So all those feelings get stuffed down and we loose touch with who we are and don't trust when we feel strongly about something. Then of course there ends up being a backlog of anger that compounds any feeling or reaction we have.

You get angry when she doesn't listen to your requests can be loaded with all the times you were not listened to from a young age.

So when our kids trigger strong feelings in us, it gives you the opportunity to look at your own stuff. And it gives you a priceless opportunity to model to your daughter that feelings are OK and how to handle them.

Part Two Follows . . .

Parenting A Three Year Old - Part Two
by: Annie Desantis

Parents Hold The Future Vision

Being a parent is a minefield of frustrations sometimes! We have to juggle so much, and most of our lives are lived by timetables. As the parent we are holding the greater vision of the future of the family, we know food has to be prepared, clothes washed and kids off to school. We know that if she stays up past bedtime she will not enjoy the day tomorrow.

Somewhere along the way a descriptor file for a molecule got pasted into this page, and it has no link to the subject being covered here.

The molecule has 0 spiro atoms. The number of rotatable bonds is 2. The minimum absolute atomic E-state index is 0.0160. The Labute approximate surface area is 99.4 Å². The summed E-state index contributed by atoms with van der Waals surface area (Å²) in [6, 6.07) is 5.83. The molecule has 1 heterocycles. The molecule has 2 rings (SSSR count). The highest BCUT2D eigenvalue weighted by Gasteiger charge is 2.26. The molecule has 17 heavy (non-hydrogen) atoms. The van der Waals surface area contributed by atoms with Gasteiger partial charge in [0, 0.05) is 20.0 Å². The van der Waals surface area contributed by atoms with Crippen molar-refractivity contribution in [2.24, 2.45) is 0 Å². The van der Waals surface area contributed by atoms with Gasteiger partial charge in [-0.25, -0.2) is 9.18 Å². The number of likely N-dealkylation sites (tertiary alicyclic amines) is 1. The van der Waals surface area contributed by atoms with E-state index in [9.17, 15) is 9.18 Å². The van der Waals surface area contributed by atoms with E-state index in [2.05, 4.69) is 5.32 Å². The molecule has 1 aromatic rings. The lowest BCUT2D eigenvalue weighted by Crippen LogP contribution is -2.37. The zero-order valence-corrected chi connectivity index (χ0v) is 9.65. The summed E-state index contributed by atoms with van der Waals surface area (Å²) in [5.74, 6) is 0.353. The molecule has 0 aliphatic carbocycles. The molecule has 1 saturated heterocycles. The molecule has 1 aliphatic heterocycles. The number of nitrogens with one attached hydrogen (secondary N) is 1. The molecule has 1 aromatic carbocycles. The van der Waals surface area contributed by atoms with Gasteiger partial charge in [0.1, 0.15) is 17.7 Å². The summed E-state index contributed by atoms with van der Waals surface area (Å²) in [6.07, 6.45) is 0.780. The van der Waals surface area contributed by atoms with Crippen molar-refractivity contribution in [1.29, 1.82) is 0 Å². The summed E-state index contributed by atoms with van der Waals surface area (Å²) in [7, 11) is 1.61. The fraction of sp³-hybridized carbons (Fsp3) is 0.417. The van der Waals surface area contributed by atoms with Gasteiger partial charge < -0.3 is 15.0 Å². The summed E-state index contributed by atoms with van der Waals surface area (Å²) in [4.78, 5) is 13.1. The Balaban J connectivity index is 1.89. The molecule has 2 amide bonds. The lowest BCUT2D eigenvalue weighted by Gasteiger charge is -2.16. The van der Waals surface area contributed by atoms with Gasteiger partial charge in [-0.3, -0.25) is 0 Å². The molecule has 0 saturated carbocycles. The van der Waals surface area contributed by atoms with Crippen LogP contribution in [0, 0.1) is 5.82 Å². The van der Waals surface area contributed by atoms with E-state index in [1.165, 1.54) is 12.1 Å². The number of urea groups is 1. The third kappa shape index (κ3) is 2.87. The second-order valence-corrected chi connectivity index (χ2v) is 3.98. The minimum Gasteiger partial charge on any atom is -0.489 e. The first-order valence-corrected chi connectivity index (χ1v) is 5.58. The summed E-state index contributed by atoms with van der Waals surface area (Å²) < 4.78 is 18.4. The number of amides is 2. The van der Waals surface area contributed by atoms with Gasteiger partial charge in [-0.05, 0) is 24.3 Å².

We simply can't always go along with a 3 year old who can't see the bigger picture, and just wants to keep playing. Sometimes you just need them to co-operate!

Having just come back from two months living with my little grandchildren, one of whom has just turned three, I know how hard it can be sometimes to fit everything in without someone having a meltdown!

Allow For Transition Time

One of the things that sets kids off the quickest, is when we suddenly dump our demands on them. We can't expect them to be aware that in ten minutes time there will be a rush to the table, or to get out the door. As they get older they start to be more able to monitor time and manage things, but at three they are very much in the moment of going where their energy is, and that can change at the drop of a hat!

So firstly, try to give a few warnings when a transition time is coming up so they are not suddenly ripped from their play.